Hagia Irene Museum (Guided Tour)

Free with Istanbul Tourist Pass®

Regular Price: € 10

3.5 346 Reviews
#240 in Istanbul

What's There?

Hagia Irene or Holy Peace, was a Greek Eastern Orthodox church built under the orders of Emperor Constantine I over the ruins of a pagan temple as the first church in Constantinople. It served as the church of the Patriarchate until the Hagia Sophia basilica was built.

Due to fires and earthquakes, the church suffered much damage and was restored on several ocasions.

After Constantinople was conquered by the Ottomans, the chuch was relocated inside the walls of Topkapı Palace and although it was not converted into a mosque as most other churches, it still suffered damage at the hands of Ottoman soldiers when they used the building as an arsenal and warehouse.

Before the collapse of the Ottoman Empire, it served as a Military Museum for 70 years and was then closed for a long period. In 2014, it was restored and reopened as a museum. Today, it is a popular location for classical music concerts because of its excellent acoustics.

What's Included?

An amazing skip-the-line guided tour where you will be able to visit the beautiful former church.

Hagia Irene Museum (Guided Tour) is free with Istanbul Tourist Pass®

Regular Price € 10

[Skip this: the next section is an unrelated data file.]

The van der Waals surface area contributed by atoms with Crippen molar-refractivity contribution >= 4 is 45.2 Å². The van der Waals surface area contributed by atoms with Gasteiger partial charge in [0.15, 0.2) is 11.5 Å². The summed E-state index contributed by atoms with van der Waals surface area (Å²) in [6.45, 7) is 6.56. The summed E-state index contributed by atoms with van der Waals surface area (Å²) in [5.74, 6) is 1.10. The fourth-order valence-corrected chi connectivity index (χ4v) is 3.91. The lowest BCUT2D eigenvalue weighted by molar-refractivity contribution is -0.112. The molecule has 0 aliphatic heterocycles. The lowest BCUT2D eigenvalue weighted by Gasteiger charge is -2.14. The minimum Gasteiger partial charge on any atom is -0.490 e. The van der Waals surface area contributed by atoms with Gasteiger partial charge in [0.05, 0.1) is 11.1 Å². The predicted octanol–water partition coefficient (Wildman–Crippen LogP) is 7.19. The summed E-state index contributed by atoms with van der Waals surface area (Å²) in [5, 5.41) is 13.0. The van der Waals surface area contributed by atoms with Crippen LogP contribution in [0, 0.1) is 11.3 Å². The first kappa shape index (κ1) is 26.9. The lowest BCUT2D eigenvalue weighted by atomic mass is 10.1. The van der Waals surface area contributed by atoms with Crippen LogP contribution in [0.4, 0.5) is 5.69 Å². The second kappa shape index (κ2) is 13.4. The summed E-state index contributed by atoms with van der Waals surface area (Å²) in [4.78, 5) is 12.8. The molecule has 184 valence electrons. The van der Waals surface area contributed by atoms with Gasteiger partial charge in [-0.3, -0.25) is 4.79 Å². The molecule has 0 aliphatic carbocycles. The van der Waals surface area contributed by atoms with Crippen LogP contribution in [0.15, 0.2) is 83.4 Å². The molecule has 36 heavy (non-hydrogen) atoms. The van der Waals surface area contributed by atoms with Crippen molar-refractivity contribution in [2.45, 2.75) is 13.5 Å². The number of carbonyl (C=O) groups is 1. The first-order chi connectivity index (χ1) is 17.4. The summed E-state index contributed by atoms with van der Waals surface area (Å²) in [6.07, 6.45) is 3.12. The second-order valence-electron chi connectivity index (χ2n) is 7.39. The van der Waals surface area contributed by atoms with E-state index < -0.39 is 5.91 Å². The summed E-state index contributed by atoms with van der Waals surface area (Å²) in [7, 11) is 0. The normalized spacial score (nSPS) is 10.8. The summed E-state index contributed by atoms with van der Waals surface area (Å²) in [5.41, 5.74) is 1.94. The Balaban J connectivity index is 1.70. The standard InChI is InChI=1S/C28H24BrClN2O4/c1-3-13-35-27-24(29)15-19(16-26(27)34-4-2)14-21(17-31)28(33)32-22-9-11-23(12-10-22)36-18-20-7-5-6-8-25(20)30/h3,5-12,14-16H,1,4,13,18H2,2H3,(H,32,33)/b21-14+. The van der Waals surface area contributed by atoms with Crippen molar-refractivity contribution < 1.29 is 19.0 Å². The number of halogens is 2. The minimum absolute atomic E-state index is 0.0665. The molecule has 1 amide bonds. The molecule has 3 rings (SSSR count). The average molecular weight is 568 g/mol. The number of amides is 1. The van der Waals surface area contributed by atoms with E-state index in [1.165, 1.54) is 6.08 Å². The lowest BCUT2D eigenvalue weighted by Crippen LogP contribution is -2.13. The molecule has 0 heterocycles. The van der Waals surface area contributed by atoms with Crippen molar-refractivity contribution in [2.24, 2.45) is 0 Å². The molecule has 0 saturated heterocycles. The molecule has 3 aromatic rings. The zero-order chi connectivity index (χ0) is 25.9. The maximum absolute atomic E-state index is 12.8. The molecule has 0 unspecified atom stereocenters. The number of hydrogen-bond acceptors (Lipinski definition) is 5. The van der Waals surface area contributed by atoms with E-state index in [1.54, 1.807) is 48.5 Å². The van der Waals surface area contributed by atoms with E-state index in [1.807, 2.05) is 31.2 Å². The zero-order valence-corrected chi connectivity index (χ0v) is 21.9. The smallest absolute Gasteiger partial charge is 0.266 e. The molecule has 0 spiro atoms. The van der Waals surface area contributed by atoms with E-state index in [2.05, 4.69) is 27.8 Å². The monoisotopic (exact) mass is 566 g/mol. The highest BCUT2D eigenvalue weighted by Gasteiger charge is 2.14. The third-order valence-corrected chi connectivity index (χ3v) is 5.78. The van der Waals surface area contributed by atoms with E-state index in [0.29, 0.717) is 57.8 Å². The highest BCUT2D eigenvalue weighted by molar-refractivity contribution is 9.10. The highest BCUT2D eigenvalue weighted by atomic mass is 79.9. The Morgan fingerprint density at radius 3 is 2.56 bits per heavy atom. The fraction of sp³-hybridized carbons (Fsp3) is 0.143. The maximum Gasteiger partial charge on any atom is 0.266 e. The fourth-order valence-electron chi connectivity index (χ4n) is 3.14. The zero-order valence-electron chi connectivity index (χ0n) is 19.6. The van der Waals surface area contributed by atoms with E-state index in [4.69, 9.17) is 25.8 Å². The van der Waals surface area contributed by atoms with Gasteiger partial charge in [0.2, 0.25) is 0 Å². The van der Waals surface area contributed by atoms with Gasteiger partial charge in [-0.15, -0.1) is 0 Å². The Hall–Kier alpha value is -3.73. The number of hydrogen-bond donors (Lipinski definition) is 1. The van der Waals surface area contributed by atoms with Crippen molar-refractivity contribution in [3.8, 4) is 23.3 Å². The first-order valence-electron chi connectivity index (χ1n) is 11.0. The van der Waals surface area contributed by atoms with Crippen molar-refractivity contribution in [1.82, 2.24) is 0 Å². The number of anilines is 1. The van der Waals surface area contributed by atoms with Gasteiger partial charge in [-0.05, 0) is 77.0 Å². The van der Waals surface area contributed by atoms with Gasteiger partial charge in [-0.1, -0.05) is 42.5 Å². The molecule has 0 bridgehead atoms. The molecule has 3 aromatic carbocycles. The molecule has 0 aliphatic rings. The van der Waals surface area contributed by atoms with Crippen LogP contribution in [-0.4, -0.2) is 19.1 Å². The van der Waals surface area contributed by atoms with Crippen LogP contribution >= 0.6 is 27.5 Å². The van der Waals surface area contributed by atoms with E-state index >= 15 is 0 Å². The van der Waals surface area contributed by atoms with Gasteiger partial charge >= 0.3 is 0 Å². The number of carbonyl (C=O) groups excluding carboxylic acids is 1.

Avoid paying the €10 tour fee to the Hagia Irene Museum and skip the ticket queues with Istanbul Tourist Pass.

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Hours & Schedule

  • Hagia Irene is included in your Topkapi Palace tour and is not available separately.

Please follow the time table and instuctions of Topkapi Palace tour.

View Timetable

How To Get There?

The tour starts in front the entrance of the Carpet Museum (Halı Müzesi), outside the Topkapı Palace.
The palace is located close to the Sultanahmet Square, next to the Hagia Sophia museum. It can be reached via the T1 Tram Line and then walking 5 minutes to the palace.

Get Directions


  • The guided tours are performed in English.
  • The tour starts from the front of the entrance of the Carpet Museum, outside the palace. Click on Get Directions above to find the location.
  • The tour doesn't require a reservation in advance.
  • Istanbul Tourist Pass holders do not pay admission at the Hagia Irene Museum.
  • Children will be asked to present their passport at the entrance to confirm their age.
  • Please note that this attraction cannot be accessed directly by presenting the digital Pass at the museum. You need to enter with the tour guide.
  • The museum is closed for visits for half-day on the first day of Ramadan and Sacrifice Festivals.

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Learn More